Pontius Pilate's wife
Greek icon of Saint Procla (Hagia Prokla)
|Governess of Judea|
Saint, Widow and Martyr
|Venerated in||Eastern Orthodox Church|
Ethiopian Orthodox Church
Eastern Catholic Churches
|Feast||27 October (Eastern Orthodox,Eastern Catholic)|
25 June (Ethiopian Orthodox)
Pontius Pilate's wife is the unnamed spouse of Pontius Pilate, who appears only once in the Gospel of Matthew, where she intercedes with Pilate on Jesus' behalf. It is uncertain whether Pilate was actually married, although it is likely. In later tradition, she becomes known as Procula (Latin: Procula) or Procla (Ancient Greek: Πρόκλα) and plays a role in various New Testament Apocrypha. At a later date, she acquires the name Claudia Procula in Western tradition, as well as other names and variants of these names. She is venerated as a saint by the Orthodox Church, the Coptic Church, and the Ethiopian Church. She has also frequently been featured in literature and film.
- 1 Name
- 2 Historical and biblical origins
- 3 Later Christian Tradition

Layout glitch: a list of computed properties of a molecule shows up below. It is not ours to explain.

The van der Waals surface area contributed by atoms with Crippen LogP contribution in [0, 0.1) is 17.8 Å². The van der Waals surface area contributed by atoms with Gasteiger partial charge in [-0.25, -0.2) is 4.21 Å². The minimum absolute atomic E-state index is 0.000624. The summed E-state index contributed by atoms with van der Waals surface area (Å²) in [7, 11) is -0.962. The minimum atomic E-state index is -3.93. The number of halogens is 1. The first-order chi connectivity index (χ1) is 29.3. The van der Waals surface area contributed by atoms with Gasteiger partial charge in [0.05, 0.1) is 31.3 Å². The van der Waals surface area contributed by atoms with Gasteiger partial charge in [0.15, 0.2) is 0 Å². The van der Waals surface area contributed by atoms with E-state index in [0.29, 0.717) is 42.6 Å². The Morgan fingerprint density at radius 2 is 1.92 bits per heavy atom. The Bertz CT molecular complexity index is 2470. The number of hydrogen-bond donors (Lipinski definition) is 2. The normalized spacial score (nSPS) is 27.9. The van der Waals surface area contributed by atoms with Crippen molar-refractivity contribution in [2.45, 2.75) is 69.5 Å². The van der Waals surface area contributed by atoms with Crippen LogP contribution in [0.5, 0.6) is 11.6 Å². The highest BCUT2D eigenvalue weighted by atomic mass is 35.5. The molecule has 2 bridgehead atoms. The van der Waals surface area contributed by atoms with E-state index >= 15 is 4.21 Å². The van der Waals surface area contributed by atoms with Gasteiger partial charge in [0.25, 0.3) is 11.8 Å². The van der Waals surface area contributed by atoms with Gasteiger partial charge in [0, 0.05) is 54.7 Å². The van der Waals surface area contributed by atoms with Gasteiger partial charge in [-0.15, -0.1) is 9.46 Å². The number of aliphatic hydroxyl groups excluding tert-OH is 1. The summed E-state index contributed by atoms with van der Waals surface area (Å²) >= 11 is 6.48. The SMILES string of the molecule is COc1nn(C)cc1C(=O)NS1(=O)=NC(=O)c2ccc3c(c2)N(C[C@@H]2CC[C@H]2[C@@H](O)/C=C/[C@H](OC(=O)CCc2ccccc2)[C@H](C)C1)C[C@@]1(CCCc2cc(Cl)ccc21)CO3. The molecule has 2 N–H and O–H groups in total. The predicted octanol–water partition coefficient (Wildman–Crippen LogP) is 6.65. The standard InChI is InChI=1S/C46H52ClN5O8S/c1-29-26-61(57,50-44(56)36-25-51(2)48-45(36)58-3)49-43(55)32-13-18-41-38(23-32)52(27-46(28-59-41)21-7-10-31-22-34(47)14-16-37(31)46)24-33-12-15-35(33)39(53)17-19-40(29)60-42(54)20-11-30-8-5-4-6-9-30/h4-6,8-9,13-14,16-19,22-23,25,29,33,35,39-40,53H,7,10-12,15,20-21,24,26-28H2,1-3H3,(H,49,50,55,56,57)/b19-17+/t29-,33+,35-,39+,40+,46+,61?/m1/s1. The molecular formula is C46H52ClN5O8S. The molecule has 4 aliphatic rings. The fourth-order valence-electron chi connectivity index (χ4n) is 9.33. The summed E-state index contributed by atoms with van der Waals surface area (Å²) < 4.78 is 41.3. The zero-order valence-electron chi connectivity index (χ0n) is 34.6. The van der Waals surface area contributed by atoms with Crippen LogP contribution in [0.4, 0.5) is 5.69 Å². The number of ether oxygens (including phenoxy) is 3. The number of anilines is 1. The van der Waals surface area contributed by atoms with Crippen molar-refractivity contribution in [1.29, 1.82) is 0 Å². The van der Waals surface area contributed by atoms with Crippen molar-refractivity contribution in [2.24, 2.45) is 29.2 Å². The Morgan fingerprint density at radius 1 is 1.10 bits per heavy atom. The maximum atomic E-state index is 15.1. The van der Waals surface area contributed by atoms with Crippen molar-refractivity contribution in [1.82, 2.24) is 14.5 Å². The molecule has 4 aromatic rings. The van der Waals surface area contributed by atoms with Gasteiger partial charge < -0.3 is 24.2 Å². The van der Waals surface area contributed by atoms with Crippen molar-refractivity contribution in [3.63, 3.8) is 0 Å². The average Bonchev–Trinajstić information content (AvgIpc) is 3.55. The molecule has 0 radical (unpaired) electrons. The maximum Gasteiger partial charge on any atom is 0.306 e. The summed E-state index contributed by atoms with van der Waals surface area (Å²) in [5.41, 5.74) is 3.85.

- 4 Christian art and plays
- 5 Modern reception
- 6 Notes
- 7 References
- 8 Cited works
- 9 External links
The cognomen Procula (in Latin) or Prokla (in Greek) for Pilate's wife first appears in the Gospel of Nicodemus (5th c.) and the chronicle of John Malalas (6th c.). This name is relatively stable for her both in eastern and western Christianity. Ernst von Dobschütz suggested that the name might have come from the Fasti consulares for 37 CE, which records the death in that year of Gnaeus Acerronius Proculus, co-consul of Gaius Petronius Pontius Nigrinus, thus providing the names Proculus and Pontius together. Heinrich Paulus, among others, has proposed that the name arose from a transcription error in the Latin text that took the Latin word procul (far off) to be the name Procula. Others believe that it may accurately reflect the cognomen of Pilate's wife.[a]
Roland Kany argues that the earliest extant reference to her as Claudia Procula is the Pseudo-Dexter Chronicle, a forgery first published in 1619. However, Tibor Grüll and Jill Carington Smith both assert that the name first appears in the works of Saint Jerome (347-430). Ian Boxall writes that the name probably became Claudia Procula with Pseudo-Dexter "regular claims to the contrary notwithstanding." Claudia Procula was not an uncommon name in antiquity: the graves of several women named Claudia Procula have been uncovered, from Beirut (Syria), Cyrene (Libya), and Patara (modern Turkey), and it is also a plausible name for a daughter of a certain Claudius Proculus named in a letter by the emperor Hadrian.
The twelfth-century Syrian theologian Dionysius Bar-Salibi gives her name as Longina. In medieval drama Pilate's wife is often given names such as Livia or Pilatessa, and further variants are found in more recent works.
Historical and biblical origins